In Theatres: 
Jan 16, 2015
Running Time: 
133 minutes

Hacking has never been more prevalent than now in today’s digital age. From the recent Sony Pictures hack to frequent DDoS attacks of popular web services, a film about hacking couldn’t be more timely. It’s unfortunate that said film happens to be Blackhat, a disastrous mainstream attempt at turning the subject into a another subpar action flick.

Chris Hemsworth stars as Nicholas Hathaway, a dashingly handsome hacker who has spent the past few years in prison working out and giving other prisoners extra commissary money by inputting a little code in his cellphone. He is subsequently released into custody of the FBI after it is determined that a cyber criminal has caused an explosion at a nuclear power plant in China and swindled millions manipulating the New York Stock Exchange with a modified version of code Hathaway helped develop in college. Now he’s forced to either catch this fellow hacker and exonerate his sentence or fail and be sent back to prison.

Blackhat’s depiction of hacking revolves around zooming in on a microscopic level to the wires and blinking lights of a computer as code is transferred across the internet, and the furious sounds of keyboard typing. Apparently the harder you press the keys the more skilled a hacker you are. Hemsworth’s character is a glorified action hero who just so happens to be a hacker, although the film barely shows off this apparent skill. With the help of the Chinese government in the form of his former coder roommate, agent Chen Dawai (Leehom Wang), he will follow the trail of clue left behind in the data to uncover a bigger conspiracy to cause global chaos. Things are further complicated when a romance blossoms between Hathaway and Chen’s sister Lien (Wei Tang), who is helping out because apparently Chen needs someone he can trust on his team and she’s the only one who fits the profile. Who knew hackers from prison could turn into James Bond so quickly?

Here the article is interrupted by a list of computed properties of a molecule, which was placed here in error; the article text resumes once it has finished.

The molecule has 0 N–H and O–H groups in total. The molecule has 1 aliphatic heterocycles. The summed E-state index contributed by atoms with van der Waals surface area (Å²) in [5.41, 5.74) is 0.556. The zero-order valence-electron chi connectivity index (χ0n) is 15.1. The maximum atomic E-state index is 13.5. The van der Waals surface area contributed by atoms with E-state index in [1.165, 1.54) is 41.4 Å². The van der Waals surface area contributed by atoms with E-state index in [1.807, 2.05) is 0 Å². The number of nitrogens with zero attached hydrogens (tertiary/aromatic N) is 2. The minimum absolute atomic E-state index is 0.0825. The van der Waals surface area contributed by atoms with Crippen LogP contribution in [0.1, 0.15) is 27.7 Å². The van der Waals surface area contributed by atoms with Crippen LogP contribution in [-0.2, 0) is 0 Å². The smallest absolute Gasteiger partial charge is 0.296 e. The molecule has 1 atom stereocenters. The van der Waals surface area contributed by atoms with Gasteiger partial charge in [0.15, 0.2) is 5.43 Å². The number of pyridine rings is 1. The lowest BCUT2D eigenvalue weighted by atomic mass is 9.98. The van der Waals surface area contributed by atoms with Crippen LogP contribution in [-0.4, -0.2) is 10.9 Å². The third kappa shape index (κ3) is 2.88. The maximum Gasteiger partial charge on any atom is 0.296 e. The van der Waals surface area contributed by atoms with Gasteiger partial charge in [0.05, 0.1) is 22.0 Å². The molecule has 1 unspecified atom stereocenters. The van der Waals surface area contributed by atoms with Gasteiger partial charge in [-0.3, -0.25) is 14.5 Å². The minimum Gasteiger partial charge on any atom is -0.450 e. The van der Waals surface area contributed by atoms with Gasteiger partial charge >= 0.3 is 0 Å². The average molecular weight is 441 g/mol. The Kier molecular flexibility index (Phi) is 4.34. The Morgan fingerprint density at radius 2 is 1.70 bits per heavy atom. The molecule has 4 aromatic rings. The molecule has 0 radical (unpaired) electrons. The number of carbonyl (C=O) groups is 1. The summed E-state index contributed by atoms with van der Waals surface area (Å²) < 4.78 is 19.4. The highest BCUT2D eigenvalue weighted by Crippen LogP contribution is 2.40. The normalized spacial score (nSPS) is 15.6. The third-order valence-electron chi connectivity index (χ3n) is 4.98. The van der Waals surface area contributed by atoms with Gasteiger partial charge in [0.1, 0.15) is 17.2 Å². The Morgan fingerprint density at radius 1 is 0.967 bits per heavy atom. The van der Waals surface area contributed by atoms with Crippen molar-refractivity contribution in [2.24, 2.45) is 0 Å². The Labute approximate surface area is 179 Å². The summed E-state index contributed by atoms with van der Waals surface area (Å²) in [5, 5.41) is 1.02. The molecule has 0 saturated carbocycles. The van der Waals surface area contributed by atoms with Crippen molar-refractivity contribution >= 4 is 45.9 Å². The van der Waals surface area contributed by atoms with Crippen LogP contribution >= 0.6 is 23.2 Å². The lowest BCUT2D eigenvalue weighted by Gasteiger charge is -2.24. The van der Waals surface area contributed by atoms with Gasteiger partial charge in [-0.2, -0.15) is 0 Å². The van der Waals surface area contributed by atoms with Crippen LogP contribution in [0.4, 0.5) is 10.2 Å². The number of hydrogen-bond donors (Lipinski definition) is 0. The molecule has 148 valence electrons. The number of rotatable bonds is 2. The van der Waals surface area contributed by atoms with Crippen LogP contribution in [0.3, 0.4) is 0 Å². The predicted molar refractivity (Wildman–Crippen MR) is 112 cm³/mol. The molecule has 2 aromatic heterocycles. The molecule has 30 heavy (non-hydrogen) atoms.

As bland as Blackhat’s story is, the film’s cinematography is far worse. Director Michael Mann has created some of the best action pieces in film previously, but here it’s almost as if he forgot what they should look like. The camera is constantly moving so you never get a clear shot of what’s going on, with many scenes being constantly out of focus. There’s a gritty feel to the film, but instead of giving it atmosphere it make it look cheap.

At one point Hathaway has this big confrontation with the man he’s looking for out in this public area where a parade is happening. What’s supposed to be the climax of the film ends up it’s biggest joke as there are random people darting in and out of the camera as if nothing is going on. Even when gunshots start going off there’s still a constant stream of people running through the middle of the action. It’s so chaotic that it’s practically impossible to focus on the main characters and completely takes you out of the scene.

The film is pretty much like this for the entirely of its two hour runtime, which is far longer than it ever needed to be. What could have been a smart and timely hacking movie is nothing more than an empty action flick with no direction. It wouldn’t a surpise if Blackhat ends up being the black sheep of Mann’s career.

Matt Rodriguez
Review by Matt Rodriguez
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